Phagocytes, NADPH oxidases and immunogenetics in systemic inflammation
We are interested in the molecular and cellular mechanisms of inflammation, in particular the regulation of reactive oxygen species (ROS) production by the NADPH oxidases (NOX) in phagocytes and epithelial cells. Although ROS production by phagocytes is necessary for host defense against pathogens, excessive and inappropriate ROS production can induce severe tissue injury that participates to the physiopathology of inflammatory diseases. So far only limited information is available as to how ROS production becomes out of control in inflammatory diseases. The aim of our work is to study the mechanisms underlying normal and pathological inflammatory responses, particularly the regulation of the phagocyte NADPH oxidase NOX2 and its epithelial homologue NOX1.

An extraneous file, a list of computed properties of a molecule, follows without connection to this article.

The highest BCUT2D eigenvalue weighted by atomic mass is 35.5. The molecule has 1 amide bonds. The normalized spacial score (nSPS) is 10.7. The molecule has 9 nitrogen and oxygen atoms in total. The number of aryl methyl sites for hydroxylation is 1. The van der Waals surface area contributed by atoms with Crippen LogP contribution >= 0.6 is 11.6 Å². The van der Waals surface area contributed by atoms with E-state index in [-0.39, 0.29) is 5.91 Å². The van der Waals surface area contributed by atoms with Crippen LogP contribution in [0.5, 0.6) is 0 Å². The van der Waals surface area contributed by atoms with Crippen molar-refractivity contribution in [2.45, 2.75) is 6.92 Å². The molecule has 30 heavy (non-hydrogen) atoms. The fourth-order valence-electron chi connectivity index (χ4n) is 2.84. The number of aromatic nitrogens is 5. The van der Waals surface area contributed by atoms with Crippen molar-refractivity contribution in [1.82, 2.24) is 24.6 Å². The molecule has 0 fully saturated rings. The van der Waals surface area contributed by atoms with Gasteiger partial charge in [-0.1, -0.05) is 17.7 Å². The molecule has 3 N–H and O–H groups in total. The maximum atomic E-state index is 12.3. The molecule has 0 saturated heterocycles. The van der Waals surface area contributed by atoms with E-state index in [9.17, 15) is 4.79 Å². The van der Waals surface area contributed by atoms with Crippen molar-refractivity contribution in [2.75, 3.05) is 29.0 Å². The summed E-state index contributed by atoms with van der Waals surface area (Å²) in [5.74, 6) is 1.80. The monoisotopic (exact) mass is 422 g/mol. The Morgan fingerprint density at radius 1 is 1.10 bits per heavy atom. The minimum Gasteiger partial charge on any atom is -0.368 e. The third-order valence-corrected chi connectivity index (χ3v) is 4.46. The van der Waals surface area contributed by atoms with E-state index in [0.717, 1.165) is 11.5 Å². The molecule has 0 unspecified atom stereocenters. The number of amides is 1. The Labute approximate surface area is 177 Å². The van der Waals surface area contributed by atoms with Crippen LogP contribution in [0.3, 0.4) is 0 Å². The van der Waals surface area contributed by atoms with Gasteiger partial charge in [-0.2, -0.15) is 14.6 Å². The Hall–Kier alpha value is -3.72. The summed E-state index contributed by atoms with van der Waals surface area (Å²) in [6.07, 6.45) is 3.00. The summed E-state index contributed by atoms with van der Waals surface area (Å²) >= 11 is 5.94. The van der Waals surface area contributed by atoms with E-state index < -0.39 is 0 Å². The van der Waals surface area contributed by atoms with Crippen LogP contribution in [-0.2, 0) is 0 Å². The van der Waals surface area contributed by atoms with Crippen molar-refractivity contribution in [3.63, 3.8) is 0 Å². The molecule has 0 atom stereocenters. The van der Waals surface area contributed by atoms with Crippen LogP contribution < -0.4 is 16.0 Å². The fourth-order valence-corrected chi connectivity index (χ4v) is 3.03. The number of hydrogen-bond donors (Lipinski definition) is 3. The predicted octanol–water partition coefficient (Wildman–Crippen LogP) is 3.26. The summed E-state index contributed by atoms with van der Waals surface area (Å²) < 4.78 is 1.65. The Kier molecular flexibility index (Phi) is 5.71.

Our work is conducted following three main axis : 1) to study the mechanisms regulating NOX2 activation in phagocytes (neutrophils, monocytes, macrophages and dendritic cells) and NOX1 in epithelial cells in response to pro- and anti-inflammatory agents; 2) to study the role of NOX2 and NOX1 in inflammatory process by investigating their activation in human phagocytic disorders, human inflammatory diseases and in animal models of inflammation ; 3) to identify bio-markers and develop pharmacological tools for therapeutic purposes.